Snowboarders and Skiers For Christ combine community, commonality | SummitDaily.com

Snowboarders and Skiers For Christ combine community, commonality

Kim Fuller
Special to the Daily
Alyssa Hibbin / Special to the Daily
Alyssa Hibbin / Special to the Daily |

If you go

What: Snowboarders and Skiers for Christ’s final community skate night of the season

When: 6 p.m. Sunday, March 29

Where: Dillon Community Church, 371 La Bonte St., Dillon

Cost: Free

More information: To learn more about the international organization, visit sfcusa.org; for more on the local chapter, including upcoming events, visit www.facebook.com/sfcsummit.

The chocolate-coated version of the Easter holiday is presented with marshmallow Peeps, candy bunnies and egg hunts, but the day’s Christian origins celebrate the belief that Jesus Christ was resurrected from the dead.

The holiday is a time for family gathering and food and, for some, religious reverence for what’s also known as Resurrection Sunday. For Summit County’s chapter of Snowboarders and Skiers for Christ (SFC Summit), every Sunday during the winter season provides a time to merge a meeting of faith, friends and feast.

Max Hibbin, co-director of SFC Summit with his wife, Alyssa Hibbin, said the mission of the chapter is to be a place where everyone feels welcome. The group has an organized gathering at 6 p.m. every Sunday night while the ski areas are open, from late October or early November through late March or early April.

“We do have religious beliefs, we are Christians, but we rely on the community to make this happen, and it’s all about making everyone feel welcome and bringing the community together,” Max said.

“We do have religious beliefs, we are Christians, but we rely on the community to make this happen, and it’s all about making everyone feel welcome and bringing the community together.”Max Hibbinco-director of SFC

The gathering meets at the Dillon Community Church, with free food such as lasagna, sloppy joes or mac and cheese and activities such as mini-ramp skating, slack lining, free ski and snowboard waxing and “shred flicks” (ski and snowboard videos).

Girls’ coffee with SFC Summit meets at 8:30 a.m. at the Pour House in Dillon on Tuesday mornings, which will continue through the summer.

“There’s not a lot of girls in the community,” Alyssa said. “We’re a bit outnumbered, so it’s really fun to get together and encourage each other. It’s building community, which is what’s it’s all about.”

International roots

Snowboarders and Skiers for Christ is an international organization that partners with local churches to provide a platform for Christian faith to thrive in ski and snowboard communities.

SFC started in New Zealand in 1997 and has since spread out to England and North America. Joshua Stock, SFC’s international director, who is based in Summit County, brought the organization to the United States from New Zealand 10 years ago, and the nonprofit now has 38 chapters all over the country.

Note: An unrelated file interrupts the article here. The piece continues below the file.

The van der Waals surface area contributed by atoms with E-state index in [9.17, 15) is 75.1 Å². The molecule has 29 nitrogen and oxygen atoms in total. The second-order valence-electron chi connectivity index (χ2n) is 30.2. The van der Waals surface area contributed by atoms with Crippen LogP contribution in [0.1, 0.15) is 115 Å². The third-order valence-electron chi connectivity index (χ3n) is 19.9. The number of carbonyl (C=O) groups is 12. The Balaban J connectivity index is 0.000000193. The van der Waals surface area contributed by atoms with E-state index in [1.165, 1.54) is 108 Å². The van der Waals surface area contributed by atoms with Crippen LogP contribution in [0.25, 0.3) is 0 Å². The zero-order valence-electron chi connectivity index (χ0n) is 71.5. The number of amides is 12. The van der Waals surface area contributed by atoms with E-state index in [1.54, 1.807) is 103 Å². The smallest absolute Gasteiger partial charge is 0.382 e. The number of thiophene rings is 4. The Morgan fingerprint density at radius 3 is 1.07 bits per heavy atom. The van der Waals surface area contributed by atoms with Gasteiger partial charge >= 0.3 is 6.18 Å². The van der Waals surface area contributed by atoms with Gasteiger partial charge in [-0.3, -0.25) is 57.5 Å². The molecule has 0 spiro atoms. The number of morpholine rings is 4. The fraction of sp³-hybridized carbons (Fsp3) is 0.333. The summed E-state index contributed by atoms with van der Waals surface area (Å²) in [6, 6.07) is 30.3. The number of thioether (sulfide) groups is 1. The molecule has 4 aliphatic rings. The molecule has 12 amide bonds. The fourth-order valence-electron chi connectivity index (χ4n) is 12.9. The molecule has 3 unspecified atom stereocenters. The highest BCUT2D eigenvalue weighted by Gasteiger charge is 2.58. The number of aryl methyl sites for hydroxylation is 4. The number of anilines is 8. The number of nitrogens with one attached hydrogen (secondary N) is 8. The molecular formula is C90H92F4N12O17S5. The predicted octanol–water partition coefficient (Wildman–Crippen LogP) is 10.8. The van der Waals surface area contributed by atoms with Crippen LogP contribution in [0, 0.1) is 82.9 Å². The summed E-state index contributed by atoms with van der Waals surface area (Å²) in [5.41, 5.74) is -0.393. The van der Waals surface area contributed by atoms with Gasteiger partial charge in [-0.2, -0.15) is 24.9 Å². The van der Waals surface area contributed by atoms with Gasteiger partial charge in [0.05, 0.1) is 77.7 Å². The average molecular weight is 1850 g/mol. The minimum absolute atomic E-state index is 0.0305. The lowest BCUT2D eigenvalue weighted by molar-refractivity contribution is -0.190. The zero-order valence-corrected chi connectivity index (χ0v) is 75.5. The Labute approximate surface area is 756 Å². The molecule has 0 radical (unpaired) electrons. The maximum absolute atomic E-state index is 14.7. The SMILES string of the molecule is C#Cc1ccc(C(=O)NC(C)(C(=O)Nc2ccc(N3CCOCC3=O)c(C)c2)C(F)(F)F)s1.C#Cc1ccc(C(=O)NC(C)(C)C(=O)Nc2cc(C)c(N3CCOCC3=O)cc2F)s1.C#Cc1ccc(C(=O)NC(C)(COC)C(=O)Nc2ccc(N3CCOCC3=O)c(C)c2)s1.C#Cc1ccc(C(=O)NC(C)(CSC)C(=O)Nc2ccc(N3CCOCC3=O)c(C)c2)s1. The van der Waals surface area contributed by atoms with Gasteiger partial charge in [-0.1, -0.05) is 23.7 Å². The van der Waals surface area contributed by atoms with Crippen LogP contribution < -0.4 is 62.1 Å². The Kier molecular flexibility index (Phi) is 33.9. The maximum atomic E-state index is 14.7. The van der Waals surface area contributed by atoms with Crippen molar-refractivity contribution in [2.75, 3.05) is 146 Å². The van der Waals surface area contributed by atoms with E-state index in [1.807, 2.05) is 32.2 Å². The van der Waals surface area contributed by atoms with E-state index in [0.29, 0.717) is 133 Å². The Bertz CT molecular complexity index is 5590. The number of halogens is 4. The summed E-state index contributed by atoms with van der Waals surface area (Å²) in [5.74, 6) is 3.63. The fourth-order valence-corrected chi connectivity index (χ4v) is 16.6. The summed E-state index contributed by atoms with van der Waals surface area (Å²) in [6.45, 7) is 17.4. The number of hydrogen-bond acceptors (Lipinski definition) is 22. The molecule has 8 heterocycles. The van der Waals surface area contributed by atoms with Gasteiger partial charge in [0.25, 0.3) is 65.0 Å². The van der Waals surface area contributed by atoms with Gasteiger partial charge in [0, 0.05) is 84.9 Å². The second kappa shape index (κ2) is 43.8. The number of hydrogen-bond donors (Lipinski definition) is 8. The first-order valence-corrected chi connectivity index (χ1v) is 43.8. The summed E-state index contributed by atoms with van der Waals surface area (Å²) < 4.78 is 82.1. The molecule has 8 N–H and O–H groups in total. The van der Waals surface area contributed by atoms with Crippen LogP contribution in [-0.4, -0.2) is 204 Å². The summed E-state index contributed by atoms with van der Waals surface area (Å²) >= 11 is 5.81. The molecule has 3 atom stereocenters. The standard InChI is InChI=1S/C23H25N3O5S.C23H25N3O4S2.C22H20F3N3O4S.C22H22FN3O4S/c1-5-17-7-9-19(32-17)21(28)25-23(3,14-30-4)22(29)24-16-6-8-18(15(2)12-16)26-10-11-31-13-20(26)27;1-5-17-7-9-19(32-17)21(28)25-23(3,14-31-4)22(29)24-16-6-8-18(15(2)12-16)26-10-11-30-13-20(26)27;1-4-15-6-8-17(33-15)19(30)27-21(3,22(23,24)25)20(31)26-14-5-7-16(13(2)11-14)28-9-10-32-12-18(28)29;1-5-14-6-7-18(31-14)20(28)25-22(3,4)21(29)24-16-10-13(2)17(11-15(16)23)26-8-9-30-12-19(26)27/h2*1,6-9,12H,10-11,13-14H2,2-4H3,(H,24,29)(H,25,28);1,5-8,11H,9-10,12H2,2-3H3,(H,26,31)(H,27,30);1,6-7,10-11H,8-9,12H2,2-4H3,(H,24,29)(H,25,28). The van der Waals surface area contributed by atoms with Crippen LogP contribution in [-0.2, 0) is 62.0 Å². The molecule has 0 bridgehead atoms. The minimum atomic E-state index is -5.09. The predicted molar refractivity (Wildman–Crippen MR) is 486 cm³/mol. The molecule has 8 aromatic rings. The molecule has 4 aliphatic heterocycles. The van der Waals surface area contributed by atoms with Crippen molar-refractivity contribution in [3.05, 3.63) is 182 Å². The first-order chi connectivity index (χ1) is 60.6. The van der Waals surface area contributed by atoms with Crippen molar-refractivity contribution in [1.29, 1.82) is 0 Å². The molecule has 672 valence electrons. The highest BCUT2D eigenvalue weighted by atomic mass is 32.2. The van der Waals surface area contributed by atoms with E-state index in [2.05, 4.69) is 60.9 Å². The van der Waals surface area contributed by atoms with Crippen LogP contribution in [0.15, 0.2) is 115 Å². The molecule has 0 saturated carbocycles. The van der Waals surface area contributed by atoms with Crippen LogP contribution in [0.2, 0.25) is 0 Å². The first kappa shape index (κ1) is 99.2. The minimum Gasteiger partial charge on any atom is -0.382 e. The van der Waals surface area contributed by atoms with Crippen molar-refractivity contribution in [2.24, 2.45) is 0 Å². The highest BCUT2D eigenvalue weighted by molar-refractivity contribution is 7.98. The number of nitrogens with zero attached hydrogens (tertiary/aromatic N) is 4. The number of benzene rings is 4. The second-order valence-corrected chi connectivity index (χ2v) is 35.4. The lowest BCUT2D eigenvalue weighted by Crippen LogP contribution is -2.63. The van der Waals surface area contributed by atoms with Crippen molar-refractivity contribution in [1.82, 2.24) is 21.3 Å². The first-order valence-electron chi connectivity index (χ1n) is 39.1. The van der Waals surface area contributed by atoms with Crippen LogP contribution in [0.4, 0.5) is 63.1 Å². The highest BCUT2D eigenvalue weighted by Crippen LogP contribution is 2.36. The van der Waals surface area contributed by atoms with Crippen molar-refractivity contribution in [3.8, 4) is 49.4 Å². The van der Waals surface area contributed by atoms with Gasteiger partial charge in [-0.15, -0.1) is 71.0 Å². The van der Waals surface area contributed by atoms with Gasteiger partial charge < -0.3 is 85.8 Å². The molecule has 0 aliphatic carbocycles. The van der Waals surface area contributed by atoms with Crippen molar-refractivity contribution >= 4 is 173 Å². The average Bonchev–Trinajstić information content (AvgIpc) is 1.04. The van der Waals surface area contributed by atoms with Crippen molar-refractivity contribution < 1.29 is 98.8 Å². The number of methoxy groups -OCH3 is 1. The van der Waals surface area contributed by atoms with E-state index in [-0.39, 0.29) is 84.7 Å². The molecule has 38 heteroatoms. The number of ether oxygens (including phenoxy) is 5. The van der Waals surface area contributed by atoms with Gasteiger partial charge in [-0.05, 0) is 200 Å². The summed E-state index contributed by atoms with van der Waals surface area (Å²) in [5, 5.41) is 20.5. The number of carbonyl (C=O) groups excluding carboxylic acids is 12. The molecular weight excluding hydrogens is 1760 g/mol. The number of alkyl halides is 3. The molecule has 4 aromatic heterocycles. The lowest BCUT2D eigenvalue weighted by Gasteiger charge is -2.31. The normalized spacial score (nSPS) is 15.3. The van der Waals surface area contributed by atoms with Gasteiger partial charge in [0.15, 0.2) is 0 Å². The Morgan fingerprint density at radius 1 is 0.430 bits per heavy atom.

Max and Alyssa moved to Summit County in 2010 and, at that time, assisted Stock with SFC Summit. The couple then started leading the Summit County chapter in 2012.

“This county sees a lot of traffic, in and out, so a lot of people really don’t know how to find community and friends,” Alyssa said. “Every single year, it’s a new bunch of folks who come into town, and it’s a new community and a different community, but ski season it’s so cool to watch community build and grow.”

Community centered

Matt Gates, 33, lives in Summit Cove near Keystone. He started helping out with the weekly SFC Summit events this year, and he said he sees the main purpose of the organization as giving back to the ski and snowboard community.

“People who come up to Summit County to work for the season don’t usually make a ton of money,” he said. “It’s nice for the lifties and the people who work for the resorts to have a place to come hang out and eat food.”

Sometimes, Gates said, people attend Sunday’s community skate night purely for that “free” incentive.

“People have come in not knowing what it was but came just knowing that there was free food,” he said, “and that’s fine; there’s nothing wrong with that.”

Gates grew up in Texas, but said he was not raised in a Christian household. Although he lives in Summit County, he said he attends a church in Denver.

“I didn’t become a Christian until I moved to Colorado,” he said. “For me, I can go to SFC and meet up with friends who are in the Christian community who I may not see on a regular basis. A lot of times, they’ll end up going on Sunday nights, and that’s a time to meet up, hang out, catch up on life and strengthen relationships.”

The group does not hold formal meetings in the summer, but they do arrange barbecue, volleyball and bike ride get-togethers, among other things. Gates said there are several people whom he has met through SFC Summit who have become lifelong friends.

The group’s last Sunday evening session this season will be on Sunday, March 29. SFC Summit also offers a men’s bible study on Monday nights during the winter, which ends on Monday, March 30.

“We are just here because we know God loves us, and God is love, and we want to share that love with other people,” Alyssa said.


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